Hunting and Gathering on Campus: New Insights from Old Sources
This past year, I wrote a blog post detailing several stories of hunting and gathering on campus that I had uncovered while researching food practices on MSU’s early campus. I have continued to explore this aspect of campus and recently discovered some new information that sheds a little more light on these activities!
It is well documented that the first students and faculty on campus supplemented their diet with fruit and game animals from the surrounding area, but the motivation behind this was not completely clear. Within Madison Kuhn’s book Michigan State: The First Hundred Years, there is a passage that discusses the student reactions to the board rate increase from $2.50 per week to $3.15 in the early 1880s. The students were outraged that the raise in rate did not correspond with the quality of food that they were being served. A student committee investigated the university accounts and discovered the university steward “paid excessive prices, that he failed to enter all receipts, and that he bought canned goods while vegetables rotted in the field, and that he charged the boarding-hall for the feed of his personal driving-horse” (Kuhn, p.126). All of these irregularities resulted in the resignation of the steward. This hefty price, plus the less-than desirable taste of the dining hall food, could have been a key factor in the student’s motivation to supplement their diet from the surrounding area.
As Susan mentioned in her blog post last week, students would steal food from different areas around campus including bread, cakes, and fruit from the MSU Orchards (Kains, 1945). In addition to swiping food from around the college, students would also forage across several of the neighboring farms. Using spare clothing as impromptu bags, students would raid nearby fields, coming back to campus with apples, musk melons, and occasionally a stray chicken (Kuhn p. 46).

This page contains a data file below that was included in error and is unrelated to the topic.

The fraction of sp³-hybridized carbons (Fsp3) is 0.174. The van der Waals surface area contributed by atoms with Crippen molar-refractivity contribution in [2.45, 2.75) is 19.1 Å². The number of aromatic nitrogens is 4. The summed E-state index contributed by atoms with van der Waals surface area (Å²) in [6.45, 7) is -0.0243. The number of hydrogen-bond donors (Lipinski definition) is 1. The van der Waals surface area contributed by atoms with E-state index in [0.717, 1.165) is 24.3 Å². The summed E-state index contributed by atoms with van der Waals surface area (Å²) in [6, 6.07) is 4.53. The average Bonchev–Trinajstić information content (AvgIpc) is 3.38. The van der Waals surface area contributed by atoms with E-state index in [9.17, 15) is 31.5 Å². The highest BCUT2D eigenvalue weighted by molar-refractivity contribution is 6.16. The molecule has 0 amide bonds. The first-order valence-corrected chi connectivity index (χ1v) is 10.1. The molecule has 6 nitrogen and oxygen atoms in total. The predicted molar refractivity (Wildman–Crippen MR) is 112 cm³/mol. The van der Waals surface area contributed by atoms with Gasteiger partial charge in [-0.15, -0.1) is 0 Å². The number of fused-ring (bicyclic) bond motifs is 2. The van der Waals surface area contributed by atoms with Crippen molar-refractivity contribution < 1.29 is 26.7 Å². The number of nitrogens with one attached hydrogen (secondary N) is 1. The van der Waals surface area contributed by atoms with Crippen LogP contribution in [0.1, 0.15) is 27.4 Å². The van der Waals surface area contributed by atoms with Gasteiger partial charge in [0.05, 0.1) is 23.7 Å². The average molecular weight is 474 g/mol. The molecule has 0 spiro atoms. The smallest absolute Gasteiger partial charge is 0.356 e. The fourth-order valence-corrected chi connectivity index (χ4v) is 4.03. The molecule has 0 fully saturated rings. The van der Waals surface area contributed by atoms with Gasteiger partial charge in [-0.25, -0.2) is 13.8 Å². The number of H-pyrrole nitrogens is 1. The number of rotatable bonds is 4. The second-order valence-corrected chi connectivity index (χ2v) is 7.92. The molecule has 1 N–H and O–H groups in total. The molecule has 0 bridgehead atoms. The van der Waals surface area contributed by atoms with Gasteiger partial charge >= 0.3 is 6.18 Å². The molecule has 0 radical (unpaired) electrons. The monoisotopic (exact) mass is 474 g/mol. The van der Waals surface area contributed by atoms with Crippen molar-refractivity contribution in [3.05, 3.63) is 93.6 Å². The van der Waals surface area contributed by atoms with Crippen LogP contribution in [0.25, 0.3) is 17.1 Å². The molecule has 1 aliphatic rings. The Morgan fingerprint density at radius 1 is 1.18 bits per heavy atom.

However, this less than legal practice was not the only way that students added variety to their diet. In the 1870s, a competitive “grand match hunt” was commonly held in October. In 1873, the hunt “bagged seventy-nine squirrels, twelve pigeons, nine quail, six partridges, four turkeys, eight ducks” and the winning team was treated to an oyster dinner by the losers (see Mari’s blog post about Oysters!; Kuhne, p.99). This and other hunting stories are made all the more interesting since, according to the rules and regulations established by the College in 1857, students were not supposed to possess or use firearms on campus (Meeting Minutes 1857, p.32). Because of this rule, students used other means, such as building pens to capture wild turkeys or getting faculty assistance, in order to feast on wild game (Kuhn, p.45). Like smoking and alcohol, the use of firearms was either not strongly enforced or was easily kept secret on a sparsely populated campus. Maybe the promise of a few choice cuts of meat was enough to make faculty members look the other way when it came to hunting on campus.
Kains, Maurice G., editor.
1945 Fifty Years out of College: A Composite Memoir of the Class of 1895 Michigan State College of Agriculture and Applied Science. New York: Greenberg.
Kuhne, Madison 1910 Michigan State: the first hundred years, 1855-1955. Michigan State University Press .
Meeting Minutes, 1857, Offices of Board of Trustees and President, UA 1 http://onthebanks.msu.edu/Object/3-F-1D9/meeting-minutes-1857/
Turkey Photo, date unknown: http://onthebanks.msu.edu/Object/1-4-74C/student-with-turkey-presents-to-onlookers-date-unknown/
MAC Gardens and Orchard, date unknown: http://onthebanks.msu.edu/Object/1-4-6A2/mac-gardens-and-orchard-date-unknown/